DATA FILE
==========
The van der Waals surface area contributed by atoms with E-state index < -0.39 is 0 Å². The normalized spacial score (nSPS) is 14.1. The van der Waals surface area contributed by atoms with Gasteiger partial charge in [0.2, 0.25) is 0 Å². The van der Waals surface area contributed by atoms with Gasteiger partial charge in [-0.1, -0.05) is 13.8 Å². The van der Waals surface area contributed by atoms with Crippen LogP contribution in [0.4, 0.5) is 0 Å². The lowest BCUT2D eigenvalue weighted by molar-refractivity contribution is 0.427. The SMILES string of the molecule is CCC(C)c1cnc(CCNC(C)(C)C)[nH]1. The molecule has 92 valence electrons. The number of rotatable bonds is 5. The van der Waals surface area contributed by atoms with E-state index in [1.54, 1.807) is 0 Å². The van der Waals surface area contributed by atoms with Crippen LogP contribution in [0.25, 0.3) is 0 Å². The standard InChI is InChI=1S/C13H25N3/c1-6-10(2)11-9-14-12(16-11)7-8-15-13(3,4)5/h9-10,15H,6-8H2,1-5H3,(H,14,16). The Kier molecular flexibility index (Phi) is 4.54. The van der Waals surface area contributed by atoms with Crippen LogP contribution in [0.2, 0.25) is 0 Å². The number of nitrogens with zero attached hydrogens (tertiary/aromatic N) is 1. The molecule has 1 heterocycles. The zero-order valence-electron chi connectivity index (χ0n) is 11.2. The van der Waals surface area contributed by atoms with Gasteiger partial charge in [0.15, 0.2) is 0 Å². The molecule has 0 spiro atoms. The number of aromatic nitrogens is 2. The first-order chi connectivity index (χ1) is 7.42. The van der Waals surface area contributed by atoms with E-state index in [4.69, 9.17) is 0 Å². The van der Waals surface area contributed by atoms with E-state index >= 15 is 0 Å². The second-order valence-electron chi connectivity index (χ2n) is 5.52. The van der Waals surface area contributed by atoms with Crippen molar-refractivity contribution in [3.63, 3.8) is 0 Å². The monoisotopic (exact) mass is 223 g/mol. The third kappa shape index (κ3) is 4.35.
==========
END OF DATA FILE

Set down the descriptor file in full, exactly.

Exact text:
The van der Waals surface area contributed by atoms with E-state index < -0.39 is 0 Å². The normalized spacial score (nSPS) is 14.1. The van der Waals surface area contributed by atoms with Gasteiger partial charge in [0.2, 0.25) is 0 Å². The van der Waals surface area contributed by atoms with Gasteiger partial charge in [-0.1, -0.05) is 13.8 Å². The van der Waals surface area contributed by atoms with Crippen LogP contribution in [0.4, 0.5) is 0 Å². The lowest BCUT2D eigenvalue weighted by molar-refractivity contribution is 0.427. The SMILES string of the molecule is CCC(C)c1cnc(CCNC(C)(C)C)[nH]1. The molecule has 92 valence electrons. The number of rotatable bonds is 5. The van der Waals surface area contributed by atoms with E-state index in [1.54, 1.807) is 0 Å². The van der Waals surface area contributed by atoms with Crippen LogP contribution in [0.25, 0.3) is 0 Å². The standard InChI is InChI=1S/C13H25N3/c1-6-10(2)11-9-14-12(16-11)7-8-15-13(3,4)5/h9-10,15H,6-8H2,1-5H3,(H,14,16). The Kier molecular flexibility index (Phi) is 4.54. The van der Waals surface area contributed by atoms with Crippen LogP contribution in [0.2, 0.25) is 0 Å². The number of nitrogens with zero attached hydrogens (tertiary/aromatic N) is 1. The molecule has 1 heterocycles. The zero-order valence-electron chi connectivity index (χ0n) is 11.2. The van der Waals surface area contributed by atoms with Gasteiger partial charge in [0.15, 0.2) is 0 Å². The molecule has 0 spiro atoms. The number of aromatic nitrogens is 2. The first-order chi connectivity index (χ1) is 7.42. The van der Waals surface area contributed by atoms with E-state index in [4.69, 9.17) is 0 Å². The van der Waals surface area contributed by atoms with E-state index >= 15 is 0 Å². The second-order valence-electron chi connectivity index (χ2n) is 5.52. The van der Waals surface area contributed by atoms with Crippen molar-refractivity contribution in [3.63, 3.8) is 0 Å². The monoisotopic (exact) mass is 223 g/mol. The third kappa shape index (κ3) is 4.35.